Imagine the Golden Gate taking one full breath each year. Due to differences in air pressure between the California coast (high pressure) and the Central Valley (low pressure), air flows eastward in summer and westward in winter through the San Francisco Bay.
The inhalation causes the summer fog for which the Bay Area is famous. The gradual exhalation begins as seasons change. In winter, a high-pressure system called the Pacific High moves away from the coast. The difference in temperature between the Bay Area and the Central Valley becomes small during the day and much greater at night. Inland air cools as it comes into contact with cold ground, resulting in an atmospheric inversion: two distinct layers of air, with warm on top of cold. When the inversion is accentuated, thick tule fog forms and flows toward the coast through San Francisco Bay. By March, tule fog is rare in the Bay Area.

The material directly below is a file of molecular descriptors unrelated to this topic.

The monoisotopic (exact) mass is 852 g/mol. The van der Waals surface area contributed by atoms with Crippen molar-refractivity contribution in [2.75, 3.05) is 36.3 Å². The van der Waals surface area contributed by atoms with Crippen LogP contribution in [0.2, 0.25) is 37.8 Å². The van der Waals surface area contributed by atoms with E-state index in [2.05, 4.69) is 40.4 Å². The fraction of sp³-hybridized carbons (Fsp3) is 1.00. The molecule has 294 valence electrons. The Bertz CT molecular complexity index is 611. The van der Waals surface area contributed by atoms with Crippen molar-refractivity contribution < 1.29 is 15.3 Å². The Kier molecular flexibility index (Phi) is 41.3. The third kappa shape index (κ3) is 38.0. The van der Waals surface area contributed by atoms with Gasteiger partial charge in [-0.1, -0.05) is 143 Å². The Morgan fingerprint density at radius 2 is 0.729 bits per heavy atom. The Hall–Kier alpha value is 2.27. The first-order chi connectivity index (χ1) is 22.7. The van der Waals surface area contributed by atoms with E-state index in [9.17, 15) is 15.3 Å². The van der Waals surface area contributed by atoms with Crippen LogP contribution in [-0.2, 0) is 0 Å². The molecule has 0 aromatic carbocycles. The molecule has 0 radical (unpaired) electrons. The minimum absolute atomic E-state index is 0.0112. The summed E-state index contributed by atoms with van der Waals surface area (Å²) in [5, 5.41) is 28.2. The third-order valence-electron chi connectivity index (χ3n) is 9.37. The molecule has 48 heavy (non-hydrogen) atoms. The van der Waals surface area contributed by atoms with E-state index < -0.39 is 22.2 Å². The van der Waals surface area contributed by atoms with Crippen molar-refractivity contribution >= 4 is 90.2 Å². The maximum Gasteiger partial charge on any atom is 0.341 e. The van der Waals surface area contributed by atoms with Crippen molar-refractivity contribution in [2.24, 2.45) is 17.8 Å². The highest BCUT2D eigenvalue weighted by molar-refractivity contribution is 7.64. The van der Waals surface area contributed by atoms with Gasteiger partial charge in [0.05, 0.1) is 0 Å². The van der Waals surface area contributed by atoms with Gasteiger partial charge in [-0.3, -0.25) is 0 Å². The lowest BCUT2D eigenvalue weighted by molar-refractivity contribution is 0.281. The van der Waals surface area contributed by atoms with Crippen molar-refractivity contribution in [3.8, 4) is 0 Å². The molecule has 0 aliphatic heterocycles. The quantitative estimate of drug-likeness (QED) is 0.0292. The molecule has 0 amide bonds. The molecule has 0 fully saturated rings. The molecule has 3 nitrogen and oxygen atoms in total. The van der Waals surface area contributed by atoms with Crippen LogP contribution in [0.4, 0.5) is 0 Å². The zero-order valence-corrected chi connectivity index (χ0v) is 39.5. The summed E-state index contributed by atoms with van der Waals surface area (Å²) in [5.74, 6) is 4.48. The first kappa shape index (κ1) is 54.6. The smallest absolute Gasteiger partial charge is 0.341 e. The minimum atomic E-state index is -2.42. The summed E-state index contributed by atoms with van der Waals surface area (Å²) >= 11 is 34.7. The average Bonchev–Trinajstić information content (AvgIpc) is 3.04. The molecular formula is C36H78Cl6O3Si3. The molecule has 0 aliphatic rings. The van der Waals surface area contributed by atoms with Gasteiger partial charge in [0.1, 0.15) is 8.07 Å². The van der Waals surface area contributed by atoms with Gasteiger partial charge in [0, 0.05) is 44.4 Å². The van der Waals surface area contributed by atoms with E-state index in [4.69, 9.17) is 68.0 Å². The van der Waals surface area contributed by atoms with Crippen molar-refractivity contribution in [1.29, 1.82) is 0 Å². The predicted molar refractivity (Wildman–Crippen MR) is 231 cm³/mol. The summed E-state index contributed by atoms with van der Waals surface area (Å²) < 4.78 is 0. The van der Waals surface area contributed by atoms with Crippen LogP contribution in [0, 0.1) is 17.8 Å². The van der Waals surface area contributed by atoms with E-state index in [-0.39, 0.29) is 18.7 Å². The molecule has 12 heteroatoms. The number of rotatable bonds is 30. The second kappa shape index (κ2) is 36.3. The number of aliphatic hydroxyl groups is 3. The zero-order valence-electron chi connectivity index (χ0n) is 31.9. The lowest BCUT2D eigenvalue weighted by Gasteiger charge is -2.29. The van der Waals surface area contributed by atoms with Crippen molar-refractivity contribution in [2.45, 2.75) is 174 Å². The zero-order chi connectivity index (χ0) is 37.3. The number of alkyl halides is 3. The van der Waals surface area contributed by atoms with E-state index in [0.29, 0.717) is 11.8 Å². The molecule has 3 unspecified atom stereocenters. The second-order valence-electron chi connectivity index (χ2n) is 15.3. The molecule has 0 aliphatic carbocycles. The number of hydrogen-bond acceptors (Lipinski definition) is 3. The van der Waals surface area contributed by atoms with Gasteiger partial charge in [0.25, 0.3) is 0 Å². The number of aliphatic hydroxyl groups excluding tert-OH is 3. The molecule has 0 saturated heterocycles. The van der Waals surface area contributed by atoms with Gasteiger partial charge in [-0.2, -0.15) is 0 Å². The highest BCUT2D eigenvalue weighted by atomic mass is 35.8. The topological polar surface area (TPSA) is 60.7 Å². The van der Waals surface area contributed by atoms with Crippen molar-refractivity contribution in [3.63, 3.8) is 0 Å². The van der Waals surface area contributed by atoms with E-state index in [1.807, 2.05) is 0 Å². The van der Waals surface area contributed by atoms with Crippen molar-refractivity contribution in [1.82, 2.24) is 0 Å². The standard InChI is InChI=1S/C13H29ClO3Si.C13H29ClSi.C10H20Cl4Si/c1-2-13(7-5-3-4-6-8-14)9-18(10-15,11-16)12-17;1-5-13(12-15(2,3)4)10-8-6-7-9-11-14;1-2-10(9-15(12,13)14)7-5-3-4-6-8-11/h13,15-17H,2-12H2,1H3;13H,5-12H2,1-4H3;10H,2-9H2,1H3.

The term tule is a Native American word for bulrush, a kind of plant that grows in freshwater marshes. Wetlands once decorated the Sacramento and San Joaquin River floodplains in such abundance that fog blanketed the valley floor during the rainy season. Today the low, dense fog veils the fields and freeways of the Central Valley, causing more automobile accidents in the state than any other weather phenomenon.
Like this article?
Help Bay Nature tell more stories about nature in the Bay Area
Make a tax deductible donation to Bay Nature today!
Most recent in Climate Change
Forecasters thought it would be hot in San Francisco over Labor Day -- meaning, you know, in the high 80s. Instead it was 106. What happened?
The Department of Interior is forbidding committee meetings, but one prominent California-based partnership of NGOs and resource managers is going to keep talking to one another anyway.